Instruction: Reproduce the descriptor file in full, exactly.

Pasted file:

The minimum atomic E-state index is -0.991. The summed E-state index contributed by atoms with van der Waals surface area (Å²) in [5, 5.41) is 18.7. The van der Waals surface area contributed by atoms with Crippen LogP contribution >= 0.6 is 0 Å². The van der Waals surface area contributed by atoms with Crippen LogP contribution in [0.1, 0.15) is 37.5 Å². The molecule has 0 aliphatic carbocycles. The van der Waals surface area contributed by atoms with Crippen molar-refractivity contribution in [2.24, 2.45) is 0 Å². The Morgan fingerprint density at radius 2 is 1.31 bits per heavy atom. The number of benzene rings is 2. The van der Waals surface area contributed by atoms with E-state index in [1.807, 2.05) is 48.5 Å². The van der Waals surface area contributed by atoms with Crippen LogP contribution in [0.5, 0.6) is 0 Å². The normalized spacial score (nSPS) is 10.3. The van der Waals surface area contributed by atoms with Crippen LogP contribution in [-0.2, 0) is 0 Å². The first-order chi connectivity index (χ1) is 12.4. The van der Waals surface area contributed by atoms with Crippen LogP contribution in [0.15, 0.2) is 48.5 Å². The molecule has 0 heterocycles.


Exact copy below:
The minimum atomic E-state index is -0.991. The summed E-state index contributed by atoms with van der Waals surface area (Å²) in [5, 5.41) is 18.7. The van der Waals surface area contributed by atoms with Crippen LogP contribution >= 0.6 is 0 Å². The van der Waals surface area contributed by atoms with Crippen LogP contribution in [0.1, 0.15) is 37.5 Å². The molecule has 0 aliphatic carbocycles. The van der Waals surface area contributed by atoms with Crippen molar-refractivity contribution in [2.24, 2.45) is 0 Å². The Morgan fingerprint density at radius 2 is 1.31 bits per heavy atom. The number of benzene rings is 2. The van der Waals surface area contributed by atoms with E-state index in [1.807, 2.05) is 48.5 Å². The van der Waals surface area contributed by atoms with Crippen LogP contribution in [0.5, 0.6) is 0 Å². The normalized spacial score (nSPS) is 10.3. The van der Waals surface area contributed by atoms with Crippen LogP contribution in [-0.2, 0) is 0 Å². The first-order chi connectivity index (χ1) is 12.4. The van der Waals surface area contributed by atoms with Crippen LogP contribution in [0.15, 0.2) is 48.5 Å². The molecule has 0 heterocycles.